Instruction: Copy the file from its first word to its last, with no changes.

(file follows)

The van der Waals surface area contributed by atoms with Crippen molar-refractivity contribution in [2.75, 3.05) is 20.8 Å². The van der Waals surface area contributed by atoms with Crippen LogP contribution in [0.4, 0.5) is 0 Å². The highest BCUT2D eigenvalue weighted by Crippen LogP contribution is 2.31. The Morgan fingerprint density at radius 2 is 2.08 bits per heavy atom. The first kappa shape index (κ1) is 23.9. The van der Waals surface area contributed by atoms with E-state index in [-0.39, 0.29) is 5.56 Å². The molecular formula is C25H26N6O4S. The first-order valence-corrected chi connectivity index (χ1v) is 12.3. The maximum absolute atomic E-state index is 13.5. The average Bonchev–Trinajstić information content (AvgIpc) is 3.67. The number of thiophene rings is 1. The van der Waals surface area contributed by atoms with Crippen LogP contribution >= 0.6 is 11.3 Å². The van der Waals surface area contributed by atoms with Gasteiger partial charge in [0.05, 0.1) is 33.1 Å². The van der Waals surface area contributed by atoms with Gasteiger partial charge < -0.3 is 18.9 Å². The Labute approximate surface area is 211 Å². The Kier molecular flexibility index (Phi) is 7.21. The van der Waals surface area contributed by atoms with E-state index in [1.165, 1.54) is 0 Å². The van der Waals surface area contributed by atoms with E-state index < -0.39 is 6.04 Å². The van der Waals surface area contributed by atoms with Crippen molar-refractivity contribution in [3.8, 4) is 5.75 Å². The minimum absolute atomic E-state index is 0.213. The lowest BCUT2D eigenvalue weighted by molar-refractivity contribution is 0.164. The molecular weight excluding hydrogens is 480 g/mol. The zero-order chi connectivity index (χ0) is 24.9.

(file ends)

The van der Waals surface area contributed by atoms with Crippen molar-refractivity contribution in [2.75, 3.05) is 20.8 Å². The van der Waals surface area contributed by atoms with Crippen LogP contribution in [0.4, 0.5) is 0 Å². The highest BCUT2D eigenvalue weighted by Crippen LogP contribution is 2.31. The Morgan fingerprint density at radius 2 is 2.08 bits per heavy atom. The first kappa shape index (κ1) is 23.9. The van der Waals surface area contributed by atoms with E-state index in [-0.39, 0.29) is 5.56 Å². The molecular formula is C25H26N6O4S. The first-order valence-corrected chi connectivity index (χ1v) is 12.3. The maximum absolute atomic E-state index is 13.5. The average Bonchev–Trinajstić information content (AvgIpc) is 3.67. The number of thiophene rings is 1. The van der Waals surface area contributed by atoms with Crippen LogP contribution >= 0.6 is 11.3 Å². The van der Waals surface area contributed by atoms with Gasteiger partial charge in [0.05, 0.1) is 33.1 Å². The van der Waals surface area contributed by atoms with Gasteiger partial charge < -0.3 is 18.9 Å². The Labute approximate surface area is 211 Å². The Kier molecular flexibility index (Phi) is 7.21. The van der Waals surface area contributed by atoms with E-state index in [1.165, 1.54) is 0 Å². The van der Waals surface area contributed by atoms with E-state index < -0.39 is 6.04 Å². The van der Waals surface area contributed by atoms with Crippen molar-refractivity contribution in [3.8, 4) is 5.75 Å². The minimum absolute atomic E-state index is 0.213. The lowest BCUT2D eigenvalue weighted by molar-refractivity contribution is 0.164. The molecular weight excluding hydrogens is 480 g/mol. The zero-order chi connectivity index (χ0) is 24.9.